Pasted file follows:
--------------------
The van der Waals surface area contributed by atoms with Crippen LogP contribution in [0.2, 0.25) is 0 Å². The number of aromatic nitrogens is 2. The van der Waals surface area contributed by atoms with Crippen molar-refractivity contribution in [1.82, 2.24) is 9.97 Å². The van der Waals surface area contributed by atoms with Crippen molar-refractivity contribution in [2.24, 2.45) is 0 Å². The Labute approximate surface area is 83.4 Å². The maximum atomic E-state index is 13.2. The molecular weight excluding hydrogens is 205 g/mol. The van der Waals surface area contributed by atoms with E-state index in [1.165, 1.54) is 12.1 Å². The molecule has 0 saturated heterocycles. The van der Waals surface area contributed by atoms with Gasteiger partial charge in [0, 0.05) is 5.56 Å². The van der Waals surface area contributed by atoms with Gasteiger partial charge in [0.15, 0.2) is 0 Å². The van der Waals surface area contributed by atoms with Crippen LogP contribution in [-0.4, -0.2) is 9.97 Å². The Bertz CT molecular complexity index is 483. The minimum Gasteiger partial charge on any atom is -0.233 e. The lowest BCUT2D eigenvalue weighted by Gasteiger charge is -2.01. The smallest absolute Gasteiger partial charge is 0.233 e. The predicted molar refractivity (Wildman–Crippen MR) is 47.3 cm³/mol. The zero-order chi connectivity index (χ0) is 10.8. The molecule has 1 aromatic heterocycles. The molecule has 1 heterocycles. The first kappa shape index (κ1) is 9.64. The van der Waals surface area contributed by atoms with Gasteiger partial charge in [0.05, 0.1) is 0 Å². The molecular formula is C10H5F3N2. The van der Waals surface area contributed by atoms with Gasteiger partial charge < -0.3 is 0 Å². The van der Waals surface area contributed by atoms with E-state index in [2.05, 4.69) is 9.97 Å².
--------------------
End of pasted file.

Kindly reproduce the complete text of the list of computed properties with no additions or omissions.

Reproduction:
The van der Waals surface area contributed by atoms with Crippen LogP contribution in [0.2, 0.25) is 0 Å². The number of aromatic nitrogens is 2. The van der Waals surface area contributed by atoms with Crippen molar-refractivity contribution in [1.82, 2.24) is 9.97 Å². The van der Waals surface area contributed by atoms with Crippen molar-refractivity contribution in [2.24, 2.45) is 0 Å². The Labute approximate surface area is 83.4 Å². The maximum atomic E-state index is 13.2. The molecular weight excluding hydrogens is 205 g/mol. The van der Waals surface area contributed by atoms with E-state index in [1.165, 1.54) is 12.1 Å². The molecule has 0 saturated heterocycles. The van der Waals surface area contributed by atoms with Gasteiger partial charge in [0, 0.05) is 5.56 Å². The van der Waals surface area contributed by atoms with Gasteiger partial charge in [0.15, 0.2) is 0 Å². The van der Waals surface area contributed by atoms with Crippen LogP contribution in [-0.4, -0.2) is 9.97 Å². The Bertz CT molecular complexity index is 483. The minimum Gasteiger partial charge on any atom is -0.233 e. The lowest BCUT2D eigenvalue weighted by Gasteiger charge is -2.01. The smallest absolute Gasteiger partial charge is 0.233 e. The predicted molar refractivity (Wildman–Crippen MR) is 47.3 cm³/mol. The zero-order chi connectivity index (χ0) is 10.8. The molecule has 1 aromatic heterocycles. The molecule has 1 heterocycles. The first kappa shape index (κ1) is 9.64. The van der Waals surface area contributed by atoms with Gasteiger partial charge in [0.05, 0.1) is 0 Å². The molecular formula is C10H5F3N2. The van der Waals surface area contributed by atoms with Gasteiger partial charge < -0.3 is 0 Å². The van der Waals surface area contributed by atoms with E-state index in [2.05, 4.69) is 9.97 Å².